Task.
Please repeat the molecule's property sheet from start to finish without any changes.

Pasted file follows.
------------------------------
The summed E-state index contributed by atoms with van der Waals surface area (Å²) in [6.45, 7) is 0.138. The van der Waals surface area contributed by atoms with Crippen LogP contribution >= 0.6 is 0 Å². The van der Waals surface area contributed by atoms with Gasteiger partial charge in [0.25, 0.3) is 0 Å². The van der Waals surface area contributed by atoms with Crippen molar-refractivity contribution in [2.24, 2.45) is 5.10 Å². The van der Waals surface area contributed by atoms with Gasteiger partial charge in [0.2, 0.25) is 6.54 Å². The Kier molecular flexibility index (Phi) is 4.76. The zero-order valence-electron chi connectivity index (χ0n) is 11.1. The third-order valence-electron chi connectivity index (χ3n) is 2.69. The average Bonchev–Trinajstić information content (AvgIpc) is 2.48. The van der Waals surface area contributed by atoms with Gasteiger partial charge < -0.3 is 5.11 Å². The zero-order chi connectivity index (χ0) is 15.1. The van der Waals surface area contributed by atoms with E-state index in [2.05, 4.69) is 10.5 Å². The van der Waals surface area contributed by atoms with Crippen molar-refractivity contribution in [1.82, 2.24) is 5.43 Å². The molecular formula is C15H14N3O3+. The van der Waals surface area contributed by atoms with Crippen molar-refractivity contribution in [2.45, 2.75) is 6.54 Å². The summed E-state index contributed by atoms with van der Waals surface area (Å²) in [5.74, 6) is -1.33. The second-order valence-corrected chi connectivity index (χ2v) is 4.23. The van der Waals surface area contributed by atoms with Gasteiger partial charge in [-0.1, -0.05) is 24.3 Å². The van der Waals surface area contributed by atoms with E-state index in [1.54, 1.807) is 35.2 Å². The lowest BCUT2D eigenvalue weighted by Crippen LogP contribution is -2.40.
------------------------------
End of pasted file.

The summed E-state index contributed by atoms with van der Waals surface area (Å²) in [6.45, 7) is 0.138. The van der Waals surface area contributed by atoms with Crippen LogP contribution >= 0.6 is 0 Å². The van der Waals surface area contributed by atoms with Gasteiger partial charge in [0.25, 0.3) is 0 Å². The van der Waals surface area contributed by atoms with Crippen molar-refractivity contribution in [2.24, 2.45) is 5.10 Å². The van der Waals surface area contributed by atoms with Gasteiger partial charge in [0.2, 0.25) is 6.54 Å². The Kier molecular flexibility index (Phi) is 4.76. The zero-order valence-electron chi connectivity index (χ0n) is 11.1. The third-order valence-electron chi connectivity index (χ3n) is 2.69. The average Bonchev–Trinajstić information content (AvgIpc) is 2.48. The van der Waals surface area contributed by atoms with Gasteiger partial charge < -0.3 is 5.11 Å². The zero-order chi connectivity index (χ0) is 15.1. The van der Waals surface area contributed by atoms with E-state index in [2.05, 4.69) is 10.5 Å². The van der Waals surface area contributed by atoms with Crippen molar-refractivity contribution in [1.82, 2.24) is 5.43 Å². The molecular formula is C15H14N3O3+. The van der Waals surface area contributed by atoms with Crippen molar-refractivity contribution in [2.45, 2.75) is 6.54 Å². The summed E-state index contributed by atoms with van der Waals surface area (Å²) in [5.74, 6) is -1.33. The second-order valence-corrected chi connectivity index (χ2v) is 4.23. The van der Waals surface area contributed by atoms with Gasteiger partial charge in [-0.1, -0.05) is 24.3 Å². The van der Waals surface area contributed by atoms with E-state index in [1.54, 1.807) is 35.2 Å². The lowest BCUT2D eigenvalue weighted by Crippen LogP contribution is -2.40.